The Role of Insurance in Personal Injury Trials
Defendants’ Liability Insurance
The vast majority of all personal injury awards are paid, not by individual defendants, but instead by the individual defendants’ insurance companies. Automobile owners, business owners and homeowners regularly pay significant premiums to insurance companies for the express purpose of insuring against liability to third parties. Thus, when an insured individual negligently causes injury to a third party, it is typically that person’s insurance company which defends against, and pays for, any claims brought by the third party.
Notably, the fact that a defendant has liability insurance which will cover both the defendant’s legal fees and the amount of any judgment is information that is typically kept secret from the jury. Our courts routinely prevent jurors from hearing about applicable insurance coverage on the grounds that jurors' decisions might be influenced improperly by consideration of who would pay for any judgment. 11 Minn. Prac. 411.01. Specifically, the courts are concerned that jury verdicts might increase in magnitude if jurors were informed that a wealthy insurance company would be paying the judgment.
Unfortunately, hiding the existence of liability insurance from the jury often creates an even worse consequence. “Modern jurors are aware that insurance may be involved in personal injury litigation.” 11 Minn. Prac. 411.01. As such, jurors coming into a trial often have an expectation that the defendant probably carries liability insurance. When evidence of insurance is kept hidden, many jurors then make the inaccurate assumption that the defendant must not be insured. This assumption, that there is no insurance, is dangerous because it can cause jurors to improperly reduce the amount of their verdicts in an effort to avoid putting too much economic burden on an individual defendant.
Plaintiffs’ Health Insurance
Generally, where a plaintiff has received or will receive health insurance payments (or disability payments), the judge must reduce any verdict awarded to the plaintiff by the amount of any insurance or disability payments which have been, or will be made to plaintiff. M.S.A. § 548.36. This practice ensures that no plaintiff will receive double recovery for his or her injuries.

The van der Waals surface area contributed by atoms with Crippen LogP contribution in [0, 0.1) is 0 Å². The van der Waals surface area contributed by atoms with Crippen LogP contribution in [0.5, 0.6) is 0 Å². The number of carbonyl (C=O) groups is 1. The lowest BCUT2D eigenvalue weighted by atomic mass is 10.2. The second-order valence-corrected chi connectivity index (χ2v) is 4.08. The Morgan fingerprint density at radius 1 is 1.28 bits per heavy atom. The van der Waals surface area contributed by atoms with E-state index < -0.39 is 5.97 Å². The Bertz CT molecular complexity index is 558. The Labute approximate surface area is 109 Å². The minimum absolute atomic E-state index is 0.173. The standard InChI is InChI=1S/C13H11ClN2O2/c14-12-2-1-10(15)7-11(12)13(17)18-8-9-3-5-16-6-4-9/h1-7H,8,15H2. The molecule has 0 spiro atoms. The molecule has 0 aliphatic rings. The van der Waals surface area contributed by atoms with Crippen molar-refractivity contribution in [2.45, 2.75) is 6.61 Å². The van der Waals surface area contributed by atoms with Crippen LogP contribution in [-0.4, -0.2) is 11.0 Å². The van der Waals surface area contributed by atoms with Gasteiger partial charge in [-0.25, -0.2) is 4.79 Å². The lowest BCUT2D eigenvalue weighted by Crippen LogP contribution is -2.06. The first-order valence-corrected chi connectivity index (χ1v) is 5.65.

Just as the existence of a defendant’s liability insurance is typically not admissible at trial, the existence or non-existence of a plaintiff’s health or disability insurance is also generally excluded. The fact that such evidence is excluded has little overall effect, as any jury award which might be duplicative of insurance payments will be reduced by the amount of such insurance payment.
Insurance Company Propaganda
Insurance companies are among the most profitable and powerful corporations in the world. Like all businesses, such companies are driven by self interest, i.e., the desire to make as much money as possible. Insurance company CEOs earn multi-million dollar salaries and are paid to make profits. So, while the insurance companies are all too happy to take a consumer’s money when selling a policy, they are often unwilling to pay out when a loss occurs.
In an effort to protect and increase their profits, insurance companies pour huge sums of money into advertising campaigns and legislative lobbying efforts designed to help them avoid paying out on legitimate claims. Their advertising campaigns call for tort reform, and exaggerate the frequency of frivolous lawsuits, claiming that such lawsuits drive up the cost of insurance premiums.
Reality is very different from the propaganda put forth by the insurance companies and their PR firms. The truth is frivolous lawsuits make up a very small percentage of all suits that are filed. Moreover, insurance industry premiums are affected more by the performances of their investments than by the amounts they pay out to allegedly frivolous claims.
Our system of justice, while not perfect, is a very effective means of dispute resolution. In Minnesota, personal injury trials are decided by a jury of a person’s peers. Such jurors are presented with the relevant facts and are entrusted with the power to decide how each should be resolved. Jurors can spot a frivolous suit, and are well positioned to deny recovery when such a suit goes to trial. The reality is very few frivolous suits ever go to trial. Generally, plaintiffs’ personal injury attorneys are paid only if they prevail in a case. Frivolous lawsuits have a tendency of losing at trial. Thus, a plaintiffs’ attorney who makes a habit of taking frivolous lawsuits to trial would soon be out of business.
Our jury system is an effective means for providing compensation to those who need it, and for denying compensation to those who do not. Jurors should be allowed to make their decisions based upon the merits of the individual cases they hear, and not based on the propaganda put forth by the corporate insurance companies.